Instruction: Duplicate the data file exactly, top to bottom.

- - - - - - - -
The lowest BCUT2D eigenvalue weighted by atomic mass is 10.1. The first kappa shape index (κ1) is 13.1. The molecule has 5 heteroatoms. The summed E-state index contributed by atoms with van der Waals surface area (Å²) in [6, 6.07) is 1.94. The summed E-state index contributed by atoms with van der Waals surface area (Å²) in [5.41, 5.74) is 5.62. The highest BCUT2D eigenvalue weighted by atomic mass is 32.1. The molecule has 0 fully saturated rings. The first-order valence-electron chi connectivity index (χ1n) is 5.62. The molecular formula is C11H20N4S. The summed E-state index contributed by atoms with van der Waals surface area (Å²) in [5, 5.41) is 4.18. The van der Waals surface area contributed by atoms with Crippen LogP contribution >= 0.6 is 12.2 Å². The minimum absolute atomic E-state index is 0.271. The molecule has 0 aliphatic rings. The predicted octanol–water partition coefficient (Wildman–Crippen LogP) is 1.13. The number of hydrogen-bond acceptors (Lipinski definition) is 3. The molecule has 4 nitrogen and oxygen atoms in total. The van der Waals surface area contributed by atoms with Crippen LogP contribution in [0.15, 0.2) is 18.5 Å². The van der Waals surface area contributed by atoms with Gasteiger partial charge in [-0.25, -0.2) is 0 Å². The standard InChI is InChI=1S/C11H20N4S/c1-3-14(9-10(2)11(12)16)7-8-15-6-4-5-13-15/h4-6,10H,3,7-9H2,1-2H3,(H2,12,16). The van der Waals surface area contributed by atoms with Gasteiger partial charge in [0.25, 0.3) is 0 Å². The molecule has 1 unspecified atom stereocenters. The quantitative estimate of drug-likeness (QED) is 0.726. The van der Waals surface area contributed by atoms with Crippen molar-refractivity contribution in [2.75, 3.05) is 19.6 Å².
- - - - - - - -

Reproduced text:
The lowest BCUT2D eigenvalue weighted by atomic mass is 10.1. The first kappa shape index (κ1) is 13.1. The molecule has 5 heteroatoms. The summed E-state index contributed by atoms with van der Waals surface area (Å²) in [6, 6.07) is 1.94. The summed E-state index contributed by atoms with van der Waals surface area (Å²) in [5.41, 5.74) is 5.62. The highest BCUT2D eigenvalue weighted by atomic mass is 32.1. The molecule has 0 fully saturated rings. The first-order valence-electron chi connectivity index (χ1n) is 5.62. The molecular formula is C11H20N4S. The summed E-state index contributed by atoms with van der Waals surface area (Å²) in [5, 5.41) is 4.18. The van der Waals surface area contributed by atoms with Crippen LogP contribution >= 0.6 is 12.2 Å². The minimum absolute atomic E-state index is 0.271. The molecule has 0 aliphatic rings. The predicted octanol–water partition coefficient (Wildman–Crippen LogP) is 1.13. The number of hydrogen-bond acceptors (Lipinski definition) is 3. The molecule has 4 nitrogen and oxygen atoms in total. The van der Waals surface area contributed by atoms with Crippen LogP contribution in [0.15, 0.2) is 18.5 Å². The van der Waals surface area contributed by atoms with Gasteiger partial charge in [-0.25, -0.2) is 0 Å². The standard InChI is InChI=1S/C11H20N4S/c1-3-14(9-10(2)11(12)16)7-8-15-6-4-5-13-15/h4-6,10H,3,7-9H2,1-2H3,(H2,12,16). The van der Waals surface area contributed by atoms with Gasteiger partial charge in [0.25, 0.3) is 0 Å². The molecule has 1 unspecified atom stereocenters. The quantitative estimate of drug-likeness (QED) is 0.726. The van der Waals surface area contributed by atoms with Crippen molar-refractivity contribution in [2.75, 3.05) is 19.6 Å².